Completing a Ring of Marine Protected Areas around Antarctica

The Commission for the Conservation of Antarctic Marine Living Resources (CCAMLR), the international body tasked with the conservation of marine life in the Southern Ocean, committed in 2009 to designating a network of marine protected areas (MPAs) by 2012, effectively creating a “ring” of marine protection around the Antarctic continent.

After initial progress, discussions to create two large marine protected areas in the Ross Sea and in East Antarctica were in a virtual stalemate since 2012 due to opposition by some Members of the CCAMLR, which makes decisions by consensus. This changed dramatically in October 2016 when the Ross Sea region marine protected area was adopted by the CCAMLR. At over 1.5 million square kilometres, much of it no-take, this is the largest MPA adopted to date worldwide.

Antarctica tour operators have a significant stake in keeping the Antarctic environment and ecosystems pristine and well managed in order to protect tourism resources – the pristine natural values that make the Antarctic experience unique. Consequently, the CCAMLR MPA process generated interest among some Antarctica tour operators. One tour operator has already issued a formal statement supporting current and future MPAs in Antarctica. Arguably some Antarctic tourists too have followed this process, and some are known to have signed petitions supporting the adoption of the Ross Sea MPA.

The adoption of the Ross Sea region MPA, which will become effective in December 2017, is a significant milestone in a longer-term process. This MPA covers just one of nine planning domains identified by CCAMLR, so there are still eight others to go. Other MPA proposals for the Southern Ocean are in various stages of development and will be discussed by CCAMLR in 2017 and subsequently.

The continued support of Antarctica tour operators – as one of the key users of the Southern Ocean, particularly in the Antarctic Peninsula area – can both encourage and put pressure on decision-makers to complete the adoption of MPAs. Public support by tourists and other visitors can also contribute to this process.

This is an evolving example of linking tourism and conservation. The idea is to create a “virtuous circle” by which continued support by the tourism industry and its customers add to other voices supporting this process. By doing this they can contribute to the establishment of an increased number of meaningful MPAs in the Southern Ocean, with expectations of further substantial progress in 2017 and in coming years.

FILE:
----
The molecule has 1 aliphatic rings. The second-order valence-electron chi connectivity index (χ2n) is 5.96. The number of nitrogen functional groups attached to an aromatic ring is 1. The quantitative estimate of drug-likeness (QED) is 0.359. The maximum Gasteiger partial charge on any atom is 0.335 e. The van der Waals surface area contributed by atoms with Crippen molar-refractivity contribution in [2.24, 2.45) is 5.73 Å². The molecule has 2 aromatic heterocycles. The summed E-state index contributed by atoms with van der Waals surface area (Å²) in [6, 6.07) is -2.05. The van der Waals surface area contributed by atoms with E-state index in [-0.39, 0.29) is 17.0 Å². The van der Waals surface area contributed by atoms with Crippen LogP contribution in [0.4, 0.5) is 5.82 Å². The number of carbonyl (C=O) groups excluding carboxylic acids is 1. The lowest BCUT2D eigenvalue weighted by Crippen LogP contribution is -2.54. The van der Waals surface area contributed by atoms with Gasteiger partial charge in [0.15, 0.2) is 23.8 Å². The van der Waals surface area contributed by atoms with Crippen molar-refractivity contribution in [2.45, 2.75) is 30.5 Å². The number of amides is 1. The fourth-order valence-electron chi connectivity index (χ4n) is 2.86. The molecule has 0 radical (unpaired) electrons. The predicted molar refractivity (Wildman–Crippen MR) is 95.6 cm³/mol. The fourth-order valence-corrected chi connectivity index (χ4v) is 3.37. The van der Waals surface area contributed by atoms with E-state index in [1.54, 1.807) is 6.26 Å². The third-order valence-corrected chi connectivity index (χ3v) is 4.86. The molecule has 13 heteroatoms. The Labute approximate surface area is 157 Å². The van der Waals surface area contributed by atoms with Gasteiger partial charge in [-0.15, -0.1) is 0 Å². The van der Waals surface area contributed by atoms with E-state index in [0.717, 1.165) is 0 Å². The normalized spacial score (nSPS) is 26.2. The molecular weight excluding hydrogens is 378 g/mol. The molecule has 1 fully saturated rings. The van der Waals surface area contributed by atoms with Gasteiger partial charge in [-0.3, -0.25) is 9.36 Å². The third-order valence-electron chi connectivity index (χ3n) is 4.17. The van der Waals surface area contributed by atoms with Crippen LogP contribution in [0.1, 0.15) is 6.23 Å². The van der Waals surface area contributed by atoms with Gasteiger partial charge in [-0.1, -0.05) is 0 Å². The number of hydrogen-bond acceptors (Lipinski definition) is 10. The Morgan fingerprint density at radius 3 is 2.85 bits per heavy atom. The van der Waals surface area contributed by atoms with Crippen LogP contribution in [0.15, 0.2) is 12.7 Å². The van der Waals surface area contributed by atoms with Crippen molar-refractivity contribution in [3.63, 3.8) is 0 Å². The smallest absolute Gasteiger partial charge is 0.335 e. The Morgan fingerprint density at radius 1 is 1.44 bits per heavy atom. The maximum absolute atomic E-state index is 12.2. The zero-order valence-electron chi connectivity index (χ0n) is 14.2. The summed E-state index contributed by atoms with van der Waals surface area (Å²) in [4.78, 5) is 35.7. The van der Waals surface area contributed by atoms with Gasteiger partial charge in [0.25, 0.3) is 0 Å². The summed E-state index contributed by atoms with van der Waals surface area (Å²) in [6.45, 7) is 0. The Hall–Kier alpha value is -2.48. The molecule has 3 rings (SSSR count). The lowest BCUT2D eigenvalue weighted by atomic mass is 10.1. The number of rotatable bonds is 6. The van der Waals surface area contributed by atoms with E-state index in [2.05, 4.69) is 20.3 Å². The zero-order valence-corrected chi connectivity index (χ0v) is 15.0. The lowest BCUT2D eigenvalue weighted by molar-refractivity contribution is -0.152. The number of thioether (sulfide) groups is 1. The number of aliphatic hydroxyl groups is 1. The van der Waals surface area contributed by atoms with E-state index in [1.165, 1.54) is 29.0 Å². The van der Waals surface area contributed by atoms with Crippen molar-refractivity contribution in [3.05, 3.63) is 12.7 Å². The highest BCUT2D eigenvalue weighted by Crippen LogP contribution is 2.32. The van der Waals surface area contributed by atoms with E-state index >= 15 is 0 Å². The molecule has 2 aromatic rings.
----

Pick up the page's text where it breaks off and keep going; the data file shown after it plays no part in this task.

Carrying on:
This example, therefore, continues the earlier initiative Supporting Marine Protected Areas in Antarctica and also recognises the actual and potential role of LT&C in this process.

Antarctica has no indigenous people and no long-term residents, so in my view, it is up to visitors and to other people from outside the region to promote conservation initiatives. In this instance, the bodies that govern Antarctica and the Southern Ocean need to know that there is substantial public interest in ensuring long-term protection of the marine environment. Tourism can be an additional voice for political outreach and development of public support towards the establishment of a network of meaningful marine protected areas in Antarctica – meaning areas that are large, permanent, and protect unique, vulnerable and representative areas including through the use of fully protected no-take zones where no fishing occurs.

Tourism can support protected areas in Antarctica first of all politically through outreach to decision-makers and also through public outreach, education initiatives, and even through marketing. The experience of visiting Antarctica may also generate public support for nature conservation. Many Antarctic tourists may engage in environmental campaigns as members of the public – perhaps as recently as for the protection of the Ross Sea.

Most Antarctica tour operators have a significant, long-term stake in the Antarctic region. As regular uses of the Southern Ocean with an interest on preserving the values that make the region attractive to tourists, tour operators can both encourage and put pressure directly on their country representatives making decisions about the Antarctic.

In addition, many Antarctica tour operators are based in Antarctic Treaty and CCAMLR member countries, and most Antarctic tourists are also citizens of those countries. The majority of Antarctica tour operators are also represented in some Antarctic Treaty fora by the industry association, the International Association of Antarctica Tour Operators, IAATO.

There is also a potential role for tourists – as consumers, voters/taxpayers, and global citizens – to support the MPA process in various ways, including through outreach to decision-makers in their countries.